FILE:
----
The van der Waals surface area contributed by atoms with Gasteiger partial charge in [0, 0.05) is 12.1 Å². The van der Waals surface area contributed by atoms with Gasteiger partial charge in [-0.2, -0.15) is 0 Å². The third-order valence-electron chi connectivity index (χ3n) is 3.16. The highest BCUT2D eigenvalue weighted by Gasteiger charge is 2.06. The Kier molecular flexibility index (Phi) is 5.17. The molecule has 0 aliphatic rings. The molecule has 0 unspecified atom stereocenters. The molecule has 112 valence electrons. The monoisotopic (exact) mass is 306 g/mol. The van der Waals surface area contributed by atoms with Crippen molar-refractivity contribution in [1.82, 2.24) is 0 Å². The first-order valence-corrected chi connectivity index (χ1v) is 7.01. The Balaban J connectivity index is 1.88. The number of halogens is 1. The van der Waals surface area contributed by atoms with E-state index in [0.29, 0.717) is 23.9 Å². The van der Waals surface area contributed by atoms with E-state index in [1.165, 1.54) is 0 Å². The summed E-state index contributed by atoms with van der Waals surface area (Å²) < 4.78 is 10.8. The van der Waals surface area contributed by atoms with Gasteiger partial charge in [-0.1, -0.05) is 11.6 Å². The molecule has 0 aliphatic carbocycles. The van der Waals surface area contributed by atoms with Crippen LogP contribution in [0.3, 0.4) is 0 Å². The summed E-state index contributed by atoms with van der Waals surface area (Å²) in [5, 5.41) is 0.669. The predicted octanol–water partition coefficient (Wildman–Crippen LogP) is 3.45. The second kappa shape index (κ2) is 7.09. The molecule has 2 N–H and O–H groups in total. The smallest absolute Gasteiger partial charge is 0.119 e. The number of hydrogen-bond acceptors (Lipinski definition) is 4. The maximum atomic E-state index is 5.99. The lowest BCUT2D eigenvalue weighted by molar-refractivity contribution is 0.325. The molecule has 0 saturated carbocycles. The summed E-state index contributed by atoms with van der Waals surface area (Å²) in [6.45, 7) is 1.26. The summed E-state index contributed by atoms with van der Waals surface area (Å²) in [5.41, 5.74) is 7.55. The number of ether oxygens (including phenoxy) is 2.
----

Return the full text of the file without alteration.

The van der Waals surface area contributed by atoms with Gasteiger partial charge in [0, 0.05) is 12.1 Å². The van der Waals surface area contributed by atoms with Gasteiger partial charge in [-0.2, -0.15) is 0 Å². The third-order valence-electron chi connectivity index (χ3n) is 3.16. The highest BCUT2D eigenvalue weighted by Gasteiger charge is 2.06. The Kier molecular flexibility index (Phi) is 5.17. The molecule has 0 aliphatic rings. The molecule has 0 unspecified atom stereocenters. The molecule has 112 valence electrons. The monoisotopic (exact) mass is 306 g/mol. The van der Waals surface area contributed by atoms with Crippen molar-refractivity contribution in [1.82, 2.24) is 0 Å². The first-order valence-corrected chi connectivity index (χ1v) is 7.01. The Balaban J connectivity index is 1.88. The number of halogens is 1. The van der Waals surface area contributed by atoms with E-state index in [0.29, 0.717) is 23.9 Å². The van der Waals surface area contributed by atoms with E-state index in [1.165, 1.54) is 0 Å². The summed E-state index contributed by atoms with van der Waals surface area (Å²) < 4.78 is 10.8. The van der Waals surface area contributed by atoms with Gasteiger partial charge in [-0.1, -0.05) is 11.6 Å². The molecule has 0 aliphatic carbocycles. The van der Waals surface area contributed by atoms with Crippen LogP contribution in [0.3, 0.4) is 0 Å². The summed E-state index contributed by atoms with van der Waals surface area (Å²) in [5, 5.41) is 0.669. The predicted octanol–water partition coefficient (Wildman–Crippen LogP) is 3.45. The second kappa shape index (κ2) is 7.09. The molecule has 2 N–H and O–H groups in total. The smallest absolute Gasteiger partial charge is 0.119 e. The number of hydrogen-bond acceptors (Lipinski definition) is 4. The maximum atomic E-state index is 5.99. The lowest BCUT2D eigenvalue weighted by molar-refractivity contribution is 0.325. The molecule has 0 saturated carbocycles. The summed E-state index contributed by atoms with van der Waals surface area (Å²) in [6.45, 7) is 1.26. The summed E-state index contributed by atoms with van der Waals surface area (Å²) in [5.41, 5.74) is 7.55. The number of ether oxygens (including phenoxy) is 2.